In other matters, Tuesday evening (last night), Julie and I went to the Japanese restaurant just outside the Tesco department store about 5 blocks down the street. It was a feast for 950 Baht total (roughly $26). We got the beef and seafood. They put hot coals in the little burner in the center of your table and you cook your meal there, with over half a dozen different seasonings provided. We had more beef than we could eat, plus mega-shrimp, small salmon steaks, and various vegetables we could put on the grill as well. There was also a rice bowl that basically looked like fried rice unstirred, so we stirred that and ate about half of that as well. Julie and I split the salad and it was gone, and we each also got Miso soup with the meal. All in all, I came home stuffed and happy. It as delicious.

Today Julie is at the Tiger Temple. I have her looking for a few things for me for other people, plus I told her I wanted my own stuffed tiger if they’re available. She’ll be gone all day as that trip is 3 hours drive each way north of the city and 4 hours at the temple proper. She’s going to try to sign up for the chance to get a tiger photo where the tiger puts its head in her lap. I hope she gets it! If I can return someday, I want to see the Tiger Temple too, when I am healthier.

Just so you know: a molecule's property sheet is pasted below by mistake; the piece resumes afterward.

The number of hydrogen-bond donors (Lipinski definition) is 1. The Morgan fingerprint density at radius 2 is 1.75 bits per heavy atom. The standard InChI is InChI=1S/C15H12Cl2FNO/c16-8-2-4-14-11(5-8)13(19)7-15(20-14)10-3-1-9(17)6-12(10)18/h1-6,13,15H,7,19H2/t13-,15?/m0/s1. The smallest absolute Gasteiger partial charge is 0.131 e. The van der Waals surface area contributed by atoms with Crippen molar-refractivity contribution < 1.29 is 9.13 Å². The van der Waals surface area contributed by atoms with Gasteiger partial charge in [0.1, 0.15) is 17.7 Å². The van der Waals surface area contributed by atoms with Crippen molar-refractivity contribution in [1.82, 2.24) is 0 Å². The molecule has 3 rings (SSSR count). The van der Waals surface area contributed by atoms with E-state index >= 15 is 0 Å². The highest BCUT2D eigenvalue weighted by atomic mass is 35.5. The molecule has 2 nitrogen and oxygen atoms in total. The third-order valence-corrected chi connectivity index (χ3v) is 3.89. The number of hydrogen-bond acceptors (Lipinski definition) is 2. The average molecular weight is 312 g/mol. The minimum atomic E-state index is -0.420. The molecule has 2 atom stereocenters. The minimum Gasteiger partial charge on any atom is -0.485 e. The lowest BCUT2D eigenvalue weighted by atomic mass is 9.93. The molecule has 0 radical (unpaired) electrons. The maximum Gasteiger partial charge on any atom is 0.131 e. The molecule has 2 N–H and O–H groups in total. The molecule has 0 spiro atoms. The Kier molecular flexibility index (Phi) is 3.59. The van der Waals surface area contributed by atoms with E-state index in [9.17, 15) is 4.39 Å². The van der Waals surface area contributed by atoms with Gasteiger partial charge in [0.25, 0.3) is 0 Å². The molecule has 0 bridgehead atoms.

Our trip to the other side of the world is drawing to a close. Julie and I will see one of the local temples tomorrow, and maybe one other local sight on Friday. Saturday we rest and pack, as our ride back to the airport comes to the hotel at 9pm that evening and our flight back to the US begins just after midnight. We’ll arrive back in Houston on Sunday, August 16th, at about 8:30 am at international terminal D. I need to help Julie get over to terminal B for her flight home to Memphis that leaves around 10:30 so it will be close. We have to come in through customs, collect luggage, take the train to terminal B, then she has to check in at the counter and check her bag again for the separate flight home. We’ll make it but we’ll be busy. After she’s set, I’ll arrange to meet my ride outside terminal B at the arrivals pick up area. And then home, where the process of settling back in, re-establishing my dilation and massage schedules begins, and where I get comfortable for a week before resuming work on Monday, August 24th.